It’s no secret that vocabulary is essential to success in many areas at GCSE. At every CPD session, no doubt there is some mention of literacy across the curriculum and equipping our students with the vocabulary that they need to access increasingly complex exams. Numerous studies have been done on vocabulary. This is especially prevalent in the field of ‘closing the gap’.
Isabel Beck explores this particularly well in her book, Bringing Words To Life. In short, this discusses the disparity in vocabulary for children from low income backgrounds compared to those whose parents hold degrees or middle class jobs. The text includes strategies for the explicit teaching of large volumes of vocabulary, covering gaps in the second tier of language. The tiered system is a helpful way to consider the language that we teach within our classrooms:
(adapted from No Tears for Tiers: Common Core Tiered Vocabulary Made Simple by Kimberly Tyson, found at: https://sites.google.com/site/literacy505/vocabulary)
The second tier is often the focus of many vocabulary orientated studies and discussions. The focus here at Meopham School is no different. Following in this vein, the explicit teaching of tier 2 vocabulary has been a growing focus. This is easily viewed in English, as demonstrated in the example below. However can also be found in History, Science, Geography, BTEC subjects and so on.
With big issues such as vocabulary, especially when considering students from more disadvantaged backgrounds, tend to feel overwhelming at first. Many a teacher has stood before a class and wondered how to patch holes that expand faster than you can fill them. However, beginning a lesson with some target words for students (and yourself!) to use, including a little incentive for when they use them correctly can be an easy strategy to implement across all stage, subjects, styles and schools.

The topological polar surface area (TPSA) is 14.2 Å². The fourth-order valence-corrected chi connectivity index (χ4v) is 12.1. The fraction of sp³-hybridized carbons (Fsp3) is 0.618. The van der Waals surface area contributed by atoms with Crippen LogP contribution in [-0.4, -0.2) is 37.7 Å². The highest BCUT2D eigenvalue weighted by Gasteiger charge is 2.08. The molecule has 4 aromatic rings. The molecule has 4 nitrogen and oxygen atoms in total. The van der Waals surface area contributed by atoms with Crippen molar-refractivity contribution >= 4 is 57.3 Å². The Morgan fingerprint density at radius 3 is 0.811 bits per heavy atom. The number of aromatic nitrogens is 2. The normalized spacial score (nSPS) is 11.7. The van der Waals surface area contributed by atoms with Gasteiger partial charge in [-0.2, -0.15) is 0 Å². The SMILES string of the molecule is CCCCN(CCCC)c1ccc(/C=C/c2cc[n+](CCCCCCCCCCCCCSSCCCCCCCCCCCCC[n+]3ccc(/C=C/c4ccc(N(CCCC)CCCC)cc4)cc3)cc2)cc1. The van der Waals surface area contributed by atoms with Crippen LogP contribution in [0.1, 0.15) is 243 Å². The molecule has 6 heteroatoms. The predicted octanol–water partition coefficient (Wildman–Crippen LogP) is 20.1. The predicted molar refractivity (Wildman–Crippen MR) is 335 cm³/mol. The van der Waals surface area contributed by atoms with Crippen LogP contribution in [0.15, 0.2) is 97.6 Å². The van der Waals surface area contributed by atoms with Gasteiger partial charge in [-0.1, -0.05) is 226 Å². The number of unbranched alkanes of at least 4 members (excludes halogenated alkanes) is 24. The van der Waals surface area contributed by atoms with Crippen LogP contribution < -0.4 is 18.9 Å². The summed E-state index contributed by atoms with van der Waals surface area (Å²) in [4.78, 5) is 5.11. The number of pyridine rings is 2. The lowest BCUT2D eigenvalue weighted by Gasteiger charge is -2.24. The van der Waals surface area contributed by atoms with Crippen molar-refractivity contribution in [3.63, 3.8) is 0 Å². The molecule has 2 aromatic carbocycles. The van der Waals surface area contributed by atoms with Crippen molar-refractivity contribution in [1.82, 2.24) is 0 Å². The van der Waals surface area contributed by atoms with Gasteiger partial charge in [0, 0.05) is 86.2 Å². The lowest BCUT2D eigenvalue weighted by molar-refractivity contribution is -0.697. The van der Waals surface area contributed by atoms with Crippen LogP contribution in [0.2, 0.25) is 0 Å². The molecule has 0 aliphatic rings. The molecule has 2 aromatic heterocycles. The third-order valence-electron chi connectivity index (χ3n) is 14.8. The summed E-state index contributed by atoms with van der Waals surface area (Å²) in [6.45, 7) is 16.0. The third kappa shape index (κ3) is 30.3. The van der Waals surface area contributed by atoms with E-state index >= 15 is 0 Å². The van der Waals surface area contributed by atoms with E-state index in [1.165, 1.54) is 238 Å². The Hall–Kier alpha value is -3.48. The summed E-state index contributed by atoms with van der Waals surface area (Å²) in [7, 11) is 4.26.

Alternatively you could also use a challenging word as part of the instruction so that students not only have to look up the meaning, but also understand and use it as the framework for the learning that lesson. This could be especially used for lower groups where retention may be another factor that you need to consider. An example of this might be:
Explore Nancy’s predicament in closer detail by looking at her choices. Look at the pros and cons.
Here, students would need to use the word ‘predicament’ accurately within a lesson, solidifying their vocabulary far more than simply learning words by rote. Of course, this is the sort of task that you would need to check for understanding for within a few minutes of setting students off to check that they don’t learn the word incorrectly. However, this style of question will additionally build resilience in the students when they encounter the challenging vocabulary of GCSE questions.
Other helpful sources to consider:
- Isabel Beck, Bringing Words To Life: Robust Vocabulary Instruction
- Doug Lemov, Teach Like A Champion (A lovely post here: http://teachlikeachampion.com/blog/active-practice-key-vocabulary/)
- David Didau, The Learning Spy (Another excellent post here: https://learningspy.co.uk/literacy/closing-language-gap-building-vocabulary/)